I went to the antenatal clinic on Wednesday as planned only to be told, 'to make a decision on the home birth I would need another scan to see the progression of the fibroids'. Could they have a quick look there and then? Of course not. I would need to come back for the scan and another consultant appointment on Friday. It doesn't seem like a big thing going to the hospital ten minutes down the road. However, when you are desperately trying to time sleeps, nappy changes and food for a toddler it becomes more of a headache. Attempting to keep her busy for more than fifteen minutes is also a bit of a nightmare.
We came back on Friday armed with a small bag of toys and snacks. We got there at about twenty to eleven for our appointment at eleven. I was scanned at ten past...good, good. I was hoping for a really good look at the baby but counter-intuitively the further along you are the worse the scan is because there is no room for the baby to thrash around. The baby was head down with it's back to us, not worth even asking for a four quid print out. The good news being that the fibroids aren't blocking the exit, they are unchanged in size and remain small. Freya happily munched on raisins in the corner throughout.
We then went back out into the clinic and waited an hour and five minutes to be called through. The thing was, nobody else seemed to be called through either. It was like the waiting room for the afterlife in Beetlejuice. It's a shambles of a clinic. Freya by this point is hungry and antsy. I decided to get her out of the confinement of the pushchair to give her a break and found her to be wet. They have no baby changing facilities in the clinic and I wouldn't have been able to hear my name called anyway. So, tough luck kid.
When we finally went through I was seen by a lovely health care assistant who wrote my name down and went to find me a consultant, this took another thirty minutes. I had brought lollipops to keep Freya quite during the consultation and we were now on our second. She was sticky and hyperactive. The consultant finally arrived and asked if I had been waiting long. I was very British and just said 'Well, yes' with a smile!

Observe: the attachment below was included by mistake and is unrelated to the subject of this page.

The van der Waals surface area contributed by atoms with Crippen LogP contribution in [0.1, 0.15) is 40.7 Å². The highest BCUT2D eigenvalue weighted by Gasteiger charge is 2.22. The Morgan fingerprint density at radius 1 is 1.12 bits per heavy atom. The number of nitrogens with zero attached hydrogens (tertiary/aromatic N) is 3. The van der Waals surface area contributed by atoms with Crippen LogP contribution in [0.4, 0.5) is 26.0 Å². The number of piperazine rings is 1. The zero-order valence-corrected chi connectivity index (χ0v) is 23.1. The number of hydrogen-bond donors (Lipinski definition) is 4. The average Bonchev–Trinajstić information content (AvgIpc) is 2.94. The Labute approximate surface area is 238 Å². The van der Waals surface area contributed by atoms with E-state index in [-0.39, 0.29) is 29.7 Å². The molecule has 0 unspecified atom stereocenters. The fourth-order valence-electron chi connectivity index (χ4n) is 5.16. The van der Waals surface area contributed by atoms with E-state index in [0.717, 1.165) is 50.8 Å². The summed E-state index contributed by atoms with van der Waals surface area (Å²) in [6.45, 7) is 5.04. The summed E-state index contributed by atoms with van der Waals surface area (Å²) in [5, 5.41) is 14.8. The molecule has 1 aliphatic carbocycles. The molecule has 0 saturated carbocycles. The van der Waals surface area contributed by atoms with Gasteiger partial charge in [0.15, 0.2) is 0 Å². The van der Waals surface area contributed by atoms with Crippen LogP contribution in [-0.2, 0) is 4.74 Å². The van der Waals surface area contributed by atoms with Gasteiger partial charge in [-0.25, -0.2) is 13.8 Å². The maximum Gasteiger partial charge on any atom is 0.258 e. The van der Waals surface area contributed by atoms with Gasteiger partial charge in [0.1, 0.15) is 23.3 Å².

Anyway the upshot is that the fibroids are, in her words, 'minuscule'. She couldn't understand why they had asked for a scan but confirmed that there will be no problem with a home birth as long as the midwives agreed.
Margaret, the older midwife who had seen me last, had been quite abrupt which wasn't encouraging. We had met her when Freya was born, she told us that Freya looked like a canary and shouldn't have come out of hospital so soon.
We had taken a bit of umbridge at the time. Looking at this photo, we were in a bit of denial. In hindsight, you would rather have a competent practitioner who doesn't sugar coat things than a lovely but vacuous midwife. Enter Kimberley.
Kimberley taught our antenatal classes last time. She maintained that babies breathe under water (instead of instinctively holding their breath- as we all know) even when one of the other father's jokingly asked if babies have gills! She also had no idea that epidurals could become infected. However, its her general lack of sense that is so disturbing. When she did a home visit, she did a eight or nine point turn in front of our house (in her Micra that was adorned with big pink heart stickers). Everybody else in the world reverses round the corner into to one of the many side streets because the road is so narrow and busy. Bring back Margaret.
Apparently, Margaret had actually been very positive in the notes, about my suitability for a home birth. So, I have been given the green light. No new weekend bag for me. I have packed my hospital stuff into an old changing bag.
Next jobs- buy angle poise lamp, charity shop bedding and plastic sheeting from B and Q.